Blog No : 2017 / 46
2 dk okuma


Maxime Gauin

Caucasus International Vol. 7 • No: 1 • Summer 2017

Armenia has been consistently violating international law since the declaration of independence in 1990 – a political choice which impedes not only regional peace, stability, and security, but also the interests of its own people. As a sovereign yet an unreliable member of international community, Armenia, has invaded a neighboring country, Azerbaijan, and refused to implement relevant UN resolutions. It has repeatedly made irredentist claims against the territorial integrity of another neighboring state, Turkey, and when the Zurich protocols were signed between Turkey and Armenia to establish diplomatic relations and develop bilateral relations in 2009 Armenia suspended the ratification.1 Even worse, Armenian President Serj Sargsyan recently expressed territorial claims towards Turkey, saying that “liberating the historic territories in Western Armenia” (implying eastern Turkey) “depend on younger generations”. This followed his statement that:

“I think my generation has managed to fulfill its debt when it was necessary to protect the part of our Motherland, [Nagorno-Karabakh], from the enemies. We managed to do it. I just want to say that every generation has its own responsibilities and must be able to fulfill them well.”

This irredentist, expansionist and hostile approach towards Azerbaijan and Turkey is accompanied by complicated relations with Georgia, leaving the country isolated and landlocked.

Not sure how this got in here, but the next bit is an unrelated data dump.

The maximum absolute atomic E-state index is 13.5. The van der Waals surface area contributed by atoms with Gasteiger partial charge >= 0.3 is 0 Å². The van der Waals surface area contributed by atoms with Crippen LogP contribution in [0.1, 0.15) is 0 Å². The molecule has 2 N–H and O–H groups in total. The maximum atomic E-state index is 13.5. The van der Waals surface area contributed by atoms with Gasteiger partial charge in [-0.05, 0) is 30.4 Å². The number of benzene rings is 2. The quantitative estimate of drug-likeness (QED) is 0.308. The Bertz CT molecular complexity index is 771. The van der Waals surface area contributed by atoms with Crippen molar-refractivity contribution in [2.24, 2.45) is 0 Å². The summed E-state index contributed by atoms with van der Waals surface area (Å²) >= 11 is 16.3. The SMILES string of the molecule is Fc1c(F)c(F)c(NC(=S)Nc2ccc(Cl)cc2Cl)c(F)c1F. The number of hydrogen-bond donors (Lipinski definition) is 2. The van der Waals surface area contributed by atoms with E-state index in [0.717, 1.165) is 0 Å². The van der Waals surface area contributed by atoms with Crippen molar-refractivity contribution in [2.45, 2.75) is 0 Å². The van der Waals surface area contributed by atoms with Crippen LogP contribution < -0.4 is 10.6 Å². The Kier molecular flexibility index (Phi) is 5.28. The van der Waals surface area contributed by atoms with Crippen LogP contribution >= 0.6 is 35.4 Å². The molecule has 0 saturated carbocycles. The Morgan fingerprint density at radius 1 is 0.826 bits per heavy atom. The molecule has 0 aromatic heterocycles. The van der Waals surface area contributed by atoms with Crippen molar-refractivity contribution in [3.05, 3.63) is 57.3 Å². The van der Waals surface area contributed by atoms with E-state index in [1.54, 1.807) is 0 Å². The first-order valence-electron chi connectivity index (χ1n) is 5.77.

Historically speaking, this policy is the result of the complex and occasionally contradictory relationship between official Yerevan, Karabakh Armenians, and the extremist parties of the diaspora. On the other hand, it has been the ideologies historically produced/reproduced by all three parties that have led Armenia to disregard historical borders and the ethnic composition of the territories of its neighboring states. These factors, as this paper will argue, continue to shape the ethnic-nationalist and expansionist policies of Armenia.

The first part of this commentary analyses the basis of the specific ideology in power in Armenia, namely racism. The second and third parts describe the concrete manifestation of ethnonationalism, namely ethnic cleansing and terrorism, as well as their relevance in today’s Armenia.


The full commentary analyses can be accessed at: http://cijournal.az/post/commentary-understanding-the-ideological-blockades-in-armenias-contemporary-politics-by-maxime-gauin

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